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Myths and legends: the bespoke portfolio

 
Thomas Salter
A bespoke portfolio isn't necessarily what it seems. (Source: Shuttershock)

Britain’s wealth management industry is in need of big overhaul. The bespoke portfolio – which is more likely to underperform than a centrally managed portfolio and cost clients more – illustrates why this industry is ripe for change.

Imagine you take your pension and ISAs to a typical wealth manager. Arrive with £50,000 or £100,000 and you’ll be politely ushered into one of their model portfolios, possibly with a degree of apology. Bring £250,000 or more and you’re through to the ‘VIP room’ and given a bespoke portfolio. But the idea that a firm’s ‘model portfolio service’ is somehow the poor relation is as perverse as it is outdated.

Many traditional UK wealth managers’ websites and glossy brochures tell you that you need a bespoke investment portfolio, designed around your individual needs. This will be ‘carefully constructed’ in accordance with your ‘unique objectives’, creating an investment strategy that is ‘individual to you’. Your bespoke portfolio will be constructed and managed by your ‘personal investment manager’, to whom you have a direct line and who will meet with you regularly.

At first glance, this approach appears to make sense. After all, everyone is unique and has their own specific financial goals and reasons for investing: some investors may seek a comfortable income in retirement, while others may want a financial cushion for their family.

A closer analysis, however, sheds a different light. Each client has unique needs and individual circumstances, and therefore most certainly need individual – indeed bespoke – financial advice and planning. But does a bespoke investment portfolio make any sense?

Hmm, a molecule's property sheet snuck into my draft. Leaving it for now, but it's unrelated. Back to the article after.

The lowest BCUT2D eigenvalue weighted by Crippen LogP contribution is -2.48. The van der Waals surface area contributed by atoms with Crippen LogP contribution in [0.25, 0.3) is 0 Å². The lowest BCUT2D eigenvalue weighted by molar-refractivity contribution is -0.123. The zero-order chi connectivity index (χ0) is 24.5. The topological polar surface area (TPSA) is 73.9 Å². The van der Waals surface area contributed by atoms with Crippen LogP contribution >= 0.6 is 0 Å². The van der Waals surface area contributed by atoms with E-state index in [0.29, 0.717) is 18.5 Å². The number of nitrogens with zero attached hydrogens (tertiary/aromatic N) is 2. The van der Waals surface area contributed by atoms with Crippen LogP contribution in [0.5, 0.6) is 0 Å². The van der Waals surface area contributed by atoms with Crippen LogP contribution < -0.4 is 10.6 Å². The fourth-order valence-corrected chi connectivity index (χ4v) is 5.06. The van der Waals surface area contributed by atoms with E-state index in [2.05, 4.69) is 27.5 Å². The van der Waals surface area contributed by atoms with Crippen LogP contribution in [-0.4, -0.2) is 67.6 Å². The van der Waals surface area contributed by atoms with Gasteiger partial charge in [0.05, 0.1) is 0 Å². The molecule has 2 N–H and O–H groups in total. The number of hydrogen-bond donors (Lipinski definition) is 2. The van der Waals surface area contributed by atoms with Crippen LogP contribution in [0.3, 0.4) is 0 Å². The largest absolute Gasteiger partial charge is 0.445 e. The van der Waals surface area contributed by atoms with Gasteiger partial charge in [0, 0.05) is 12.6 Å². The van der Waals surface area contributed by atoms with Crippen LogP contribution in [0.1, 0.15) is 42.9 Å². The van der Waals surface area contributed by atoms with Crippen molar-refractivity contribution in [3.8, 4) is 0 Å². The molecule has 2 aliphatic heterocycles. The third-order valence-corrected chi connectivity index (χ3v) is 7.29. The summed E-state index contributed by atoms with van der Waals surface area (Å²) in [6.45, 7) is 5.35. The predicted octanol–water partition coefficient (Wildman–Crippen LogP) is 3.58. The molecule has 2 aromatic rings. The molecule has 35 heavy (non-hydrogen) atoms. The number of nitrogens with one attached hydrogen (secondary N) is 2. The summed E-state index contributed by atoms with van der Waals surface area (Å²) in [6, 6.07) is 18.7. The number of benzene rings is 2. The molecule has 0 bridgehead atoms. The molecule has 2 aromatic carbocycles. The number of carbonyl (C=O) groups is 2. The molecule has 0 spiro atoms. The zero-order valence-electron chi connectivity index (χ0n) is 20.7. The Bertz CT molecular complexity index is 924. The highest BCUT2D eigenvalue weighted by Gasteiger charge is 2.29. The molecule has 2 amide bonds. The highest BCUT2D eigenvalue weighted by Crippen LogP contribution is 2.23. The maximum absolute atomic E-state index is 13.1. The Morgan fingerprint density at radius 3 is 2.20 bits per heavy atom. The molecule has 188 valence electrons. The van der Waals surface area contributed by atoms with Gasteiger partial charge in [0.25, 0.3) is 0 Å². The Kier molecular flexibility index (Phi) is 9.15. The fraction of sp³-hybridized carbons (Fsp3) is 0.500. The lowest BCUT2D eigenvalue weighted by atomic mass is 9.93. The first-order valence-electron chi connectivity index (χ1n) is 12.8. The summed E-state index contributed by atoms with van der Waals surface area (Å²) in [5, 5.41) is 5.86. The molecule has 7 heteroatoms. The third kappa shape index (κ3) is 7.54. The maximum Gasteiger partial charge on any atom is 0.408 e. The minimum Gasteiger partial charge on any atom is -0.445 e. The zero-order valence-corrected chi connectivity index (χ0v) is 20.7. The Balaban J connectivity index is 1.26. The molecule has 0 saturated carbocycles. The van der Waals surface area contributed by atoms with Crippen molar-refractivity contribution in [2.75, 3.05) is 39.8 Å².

Bespoke portfolios: the firm’s best thinking… watered down just for you

Most wealth management firms employ a central team of specialist investment managers with many years’ experience of investing. They spend all their time looking at the macro-economic picture, the financial markets and portfolio construction and risk management. They research, analyse and manage a set of asset allocations for diversified investment portfolios. Each of these ‘model’ portfolios reflects the ‘best thinking’ of these investment professionals for a specific risk-reward profile or set of investment constraints.

The upshot of this is that any subsequent change that a client adviser or ‘personal investment manager’ makes to the model portfolio allocations is, by definition, a move away from the firm’s best thinking. To add insult to injury, the change has been made by someone significantly less qualified to do so than the specialist investment team – and who would want that?


Investment managers live and breathe the stock markets. (Source: Shuttershock)

Centrally-managed portfolios: the superior option… with a lower price tag

Given the choice of (i) a bespoke portfolio run by your ‘personal investment manager’ and (ii) one of the firm’s model portfolios run by its central investment team, you should take the model portfolio every time, even if the fee is the same.